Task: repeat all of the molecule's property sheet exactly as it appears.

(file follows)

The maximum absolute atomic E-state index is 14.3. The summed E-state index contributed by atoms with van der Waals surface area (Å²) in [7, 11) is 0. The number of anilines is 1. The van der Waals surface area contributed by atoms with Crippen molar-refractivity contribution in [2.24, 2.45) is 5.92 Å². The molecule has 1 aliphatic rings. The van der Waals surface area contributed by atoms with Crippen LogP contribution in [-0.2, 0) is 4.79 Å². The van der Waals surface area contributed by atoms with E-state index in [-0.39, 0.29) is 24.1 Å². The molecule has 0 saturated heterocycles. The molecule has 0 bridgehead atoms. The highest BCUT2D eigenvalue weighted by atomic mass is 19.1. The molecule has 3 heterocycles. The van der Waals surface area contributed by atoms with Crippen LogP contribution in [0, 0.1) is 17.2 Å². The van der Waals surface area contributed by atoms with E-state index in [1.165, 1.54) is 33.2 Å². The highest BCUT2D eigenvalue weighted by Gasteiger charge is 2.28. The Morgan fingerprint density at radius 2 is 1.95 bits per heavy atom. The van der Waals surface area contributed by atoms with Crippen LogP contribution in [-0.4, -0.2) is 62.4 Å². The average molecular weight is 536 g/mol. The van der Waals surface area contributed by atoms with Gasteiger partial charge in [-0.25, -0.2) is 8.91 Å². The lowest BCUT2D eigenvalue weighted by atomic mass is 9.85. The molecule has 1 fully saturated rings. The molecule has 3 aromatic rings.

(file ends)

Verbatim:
The maximum absolute atomic E-state index is 14.3. The summed E-state index contributed by atoms with van der Waals surface area (Å²) in [7, 11) is 0. The number of anilines is 1. The van der Waals surface area contributed by atoms with Crippen molar-refractivity contribution in [2.24, 2.45) is 5.92 Å². The molecule has 1 aliphatic rings. The van der Waals surface area contributed by atoms with Crippen LogP contribution in [-0.2, 0) is 4.79 Å². The van der Waals surface area contributed by atoms with E-state index in [-0.39, 0.29) is 24.1 Å². The molecule has 0 saturated heterocycles. The molecule has 0 bridgehead atoms. The highest BCUT2D eigenvalue weighted by atomic mass is 19.1. The molecule has 3 heterocycles. The van der Waals surface area contributed by atoms with Crippen LogP contribution in [0, 0.1) is 17.2 Å². The van der Waals surface area contributed by atoms with E-state index in [1.165, 1.54) is 33.2 Å². The highest BCUT2D eigenvalue weighted by Gasteiger charge is 2.28. The Morgan fingerprint density at radius 2 is 1.95 bits per heavy atom. The van der Waals surface area contributed by atoms with Crippen LogP contribution in [-0.4, -0.2) is 62.4 Å². The average molecular weight is 536 g/mol. The van der Waals surface area contributed by atoms with Gasteiger partial charge in [-0.25, -0.2) is 8.91 Å². The lowest BCUT2D eigenvalue weighted by atomic mass is 9.85. The molecule has 1 fully saturated rings. The molecule has 3 aromatic rings.